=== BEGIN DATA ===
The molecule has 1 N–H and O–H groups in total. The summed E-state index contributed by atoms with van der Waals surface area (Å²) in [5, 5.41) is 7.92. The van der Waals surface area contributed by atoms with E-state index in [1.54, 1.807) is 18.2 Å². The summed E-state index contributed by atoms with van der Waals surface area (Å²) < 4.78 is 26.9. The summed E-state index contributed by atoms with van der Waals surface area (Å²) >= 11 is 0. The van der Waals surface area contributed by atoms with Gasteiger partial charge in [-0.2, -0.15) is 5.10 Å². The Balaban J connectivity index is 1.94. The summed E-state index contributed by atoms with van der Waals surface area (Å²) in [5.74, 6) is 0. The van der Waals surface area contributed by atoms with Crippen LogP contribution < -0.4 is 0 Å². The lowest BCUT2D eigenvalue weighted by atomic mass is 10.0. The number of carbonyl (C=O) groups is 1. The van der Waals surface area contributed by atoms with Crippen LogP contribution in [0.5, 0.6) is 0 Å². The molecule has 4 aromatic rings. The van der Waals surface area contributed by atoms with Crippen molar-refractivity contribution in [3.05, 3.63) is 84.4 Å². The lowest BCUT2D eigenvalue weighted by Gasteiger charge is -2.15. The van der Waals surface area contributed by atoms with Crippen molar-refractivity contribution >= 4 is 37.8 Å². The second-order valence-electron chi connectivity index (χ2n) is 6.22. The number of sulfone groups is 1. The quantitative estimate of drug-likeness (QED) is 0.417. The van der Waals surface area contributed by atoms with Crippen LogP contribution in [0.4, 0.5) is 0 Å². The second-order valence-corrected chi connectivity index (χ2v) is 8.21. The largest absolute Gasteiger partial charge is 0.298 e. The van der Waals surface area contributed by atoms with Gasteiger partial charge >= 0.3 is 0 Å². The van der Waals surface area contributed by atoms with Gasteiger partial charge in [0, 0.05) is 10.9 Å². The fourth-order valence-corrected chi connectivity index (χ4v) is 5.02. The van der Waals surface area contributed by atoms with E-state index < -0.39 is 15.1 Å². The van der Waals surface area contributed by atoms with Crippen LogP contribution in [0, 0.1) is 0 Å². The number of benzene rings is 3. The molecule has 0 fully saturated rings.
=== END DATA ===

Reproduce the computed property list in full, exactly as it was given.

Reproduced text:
The molecule has 1 N–H and O–H groups in total. The summed E-state index contributed by atoms with van der Waals surface area (Å²) in [5, 5.41) is 7.92. The van der Waals surface area contributed by atoms with E-state index in [1.54, 1.807) is 18.2 Å². The summed E-state index contributed by atoms with van der Waals surface area (Å²) < 4.78 is 26.9. The summed E-state index contributed by atoms with van der Waals surface area (Å²) >= 11 is 0. The van der Waals surface area contributed by atoms with Gasteiger partial charge in [-0.2, -0.15) is 5.10 Å². The Balaban J connectivity index is 1.94. The summed E-state index contributed by atoms with van der Waals surface area (Å²) in [5.74, 6) is 0. The van der Waals surface area contributed by atoms with Crippen LogP contribution < -0.4 is 0 Å². The lowest BCUT2D eigenvalue weighted by atomic mass is 10.0. The number of carbonyl (C=O) groups is 1. The van der Waals surface area contributed by atoms with Crippen LogP contribution in [0.5, 0.6) is 0 Å². The molecule has 4 aromatic rings. The van der Waals surface area contributed by atoms with Crippen molar-refractivity contribution in [3.05, 3.63) is 84.4 Å². The lowest BCUT2D eigenvalue weighted by Gasteiger charge is -2.15. The van der Waals surface area contributed by atoms with Crippen molar-refractivity contribution >= 4 is 37.8 Å². The second-order valence-electron chi connectivity index (χ2n) is 6.22. The number of sulfone groups is 1. The quantitative estimate of drug-likeness (QED) is 0.417. The van der Waals surface area contributed by atoms with Crippen LogP contribution in [0.4, 0.5) is 0 Å². The second-order valence-corrected chi connectivity index (χ2v) is 8.21. The largest absolute Gasteiger partial charge is 0.298 e. The van der Waals surface area contributed by atoms with Gasteiger partial charge >= 0.3 is 0 Å². The van der Waals surface area contributed by atoms with Gasteiger partial charge in [0, 0.05) is 10.9 Å². The fourth-order valence-corrected chi connectivity index (χ4v) is 5.02. The van der Waals surface area contributed by atoms with E-state index < -0.39 is 15.1 Å². The van der Waals surface area contributed by atoms with Crippen LogP contribution in [0, 0.1) is 0 Å². The number of benzene rings is 3. The molecule has 0 fully saturated rings.